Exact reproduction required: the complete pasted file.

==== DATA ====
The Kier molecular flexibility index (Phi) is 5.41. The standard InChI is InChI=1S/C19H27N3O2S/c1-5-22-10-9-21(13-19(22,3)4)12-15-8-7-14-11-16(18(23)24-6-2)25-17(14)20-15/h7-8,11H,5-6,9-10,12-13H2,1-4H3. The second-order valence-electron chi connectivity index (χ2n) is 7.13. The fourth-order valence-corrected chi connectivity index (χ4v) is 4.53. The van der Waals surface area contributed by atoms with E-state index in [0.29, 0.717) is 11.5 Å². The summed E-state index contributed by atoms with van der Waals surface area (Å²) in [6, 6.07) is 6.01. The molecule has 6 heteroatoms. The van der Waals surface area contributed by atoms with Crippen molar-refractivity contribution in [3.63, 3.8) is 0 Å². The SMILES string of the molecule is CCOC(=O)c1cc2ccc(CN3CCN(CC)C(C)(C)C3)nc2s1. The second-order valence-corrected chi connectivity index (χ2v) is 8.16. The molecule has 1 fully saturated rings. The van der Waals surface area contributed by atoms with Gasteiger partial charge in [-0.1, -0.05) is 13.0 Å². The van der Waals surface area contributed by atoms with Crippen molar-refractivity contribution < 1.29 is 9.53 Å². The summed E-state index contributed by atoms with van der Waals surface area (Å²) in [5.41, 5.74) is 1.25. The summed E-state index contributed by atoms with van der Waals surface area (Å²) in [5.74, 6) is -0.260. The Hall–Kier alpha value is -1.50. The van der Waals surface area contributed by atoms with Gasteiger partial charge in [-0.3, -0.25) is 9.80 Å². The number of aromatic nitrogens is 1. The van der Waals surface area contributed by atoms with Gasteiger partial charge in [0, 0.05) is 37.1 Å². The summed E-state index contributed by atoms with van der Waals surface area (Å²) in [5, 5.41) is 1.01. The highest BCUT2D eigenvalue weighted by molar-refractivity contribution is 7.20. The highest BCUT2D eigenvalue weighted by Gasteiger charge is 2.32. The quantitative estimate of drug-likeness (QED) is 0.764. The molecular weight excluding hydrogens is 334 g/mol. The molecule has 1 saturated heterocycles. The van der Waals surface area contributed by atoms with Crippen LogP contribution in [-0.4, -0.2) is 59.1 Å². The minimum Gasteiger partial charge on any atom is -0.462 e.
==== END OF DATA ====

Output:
The Kier molecular flexibility index (Phi) is 5.41. The standard InChI is InChI=1S/C19H27N3O2S/c1-5-22-10-9-21(13-19(22,3)4)12-15-8-7-14-11-16(18(23)24-6-2)25-17(14)20-15/h7-8,11H,5-6,9-10,12-13H2,1-4H3. The second-order valence-electron chi connectivity index (χ2n) is 7.13. The fourth-order valence-corrected chi connectivity index (χ4v) is 4.53. The van der Waals surface area contributed by atoms with E-state index in [0.29, 0.717) is 11.5 Å². The summed E-state index contributed by atoms with van der Waals surface area (Å²) in [6, 6.07) is 6.01. The molecule has 6 heteroatoms. The van der Waals surface area contributed by atoms with Crippen molar-refractivity contribution in [3.63, 3.8) is 0 Å². The SMILES string of the molecule is CCOC(=O)c1cc2ccc(CN3CCN(CC)C(C)(C)C3)nc2s1. The second-order valence-corrected chi connectivity index (χ2v) is 8.16. The molecule has 1 fully saturated rings. The van der Waals surface area contributed by atoms with Gasteiger partial charge in [-0.1, -0.05) is 13.0 Å². The van der Waals surface area contributed by atoms with Crippen molar-refractivity contribution < 1.29 is 9.53 Å². The summed E-state index contributed by atoms with van der Waals surface area (Å²) in [5.41, 5.74) is 1.25. The summed E-state index contributed by atoms with van der Waals surface area (Å²) in [5.74, 6) is -0.260. The Hall–Kier alpha value is -1.50. The van der Waals surface area contributed by atoms with Gasteiger partial charge in [-0.3, -0.25) is 9.80 Å². The number of aromatic nitrogens is 1. The van der Waals surface area contributed by atoms with Gasteiger partial charge in [0, 0.05) is 37.1 Å². The summed E-state index contributed by atoms with van der Waals surface area (Å²) in [5, 5.41) is 1.01. The highest BCUT2D eigenvalue weighted by molar-refractivity contribution is 7.20. The highest BCUT2D eigenvalue weighted by Gasteiger charge is 2.32. The quantitative estimate of drug-likeness (QED) is 0.764. The molecular weight excluding hydrogens is 334 g/mol. The molecule has 1 saturated heterocycles. The van der Waals surface area contributed by atoms with Crippen LogP contribution in [-0.4, -0.2) is 59.1 Å². The minimum Gasteiger partial charge on any atom is -0.462 e.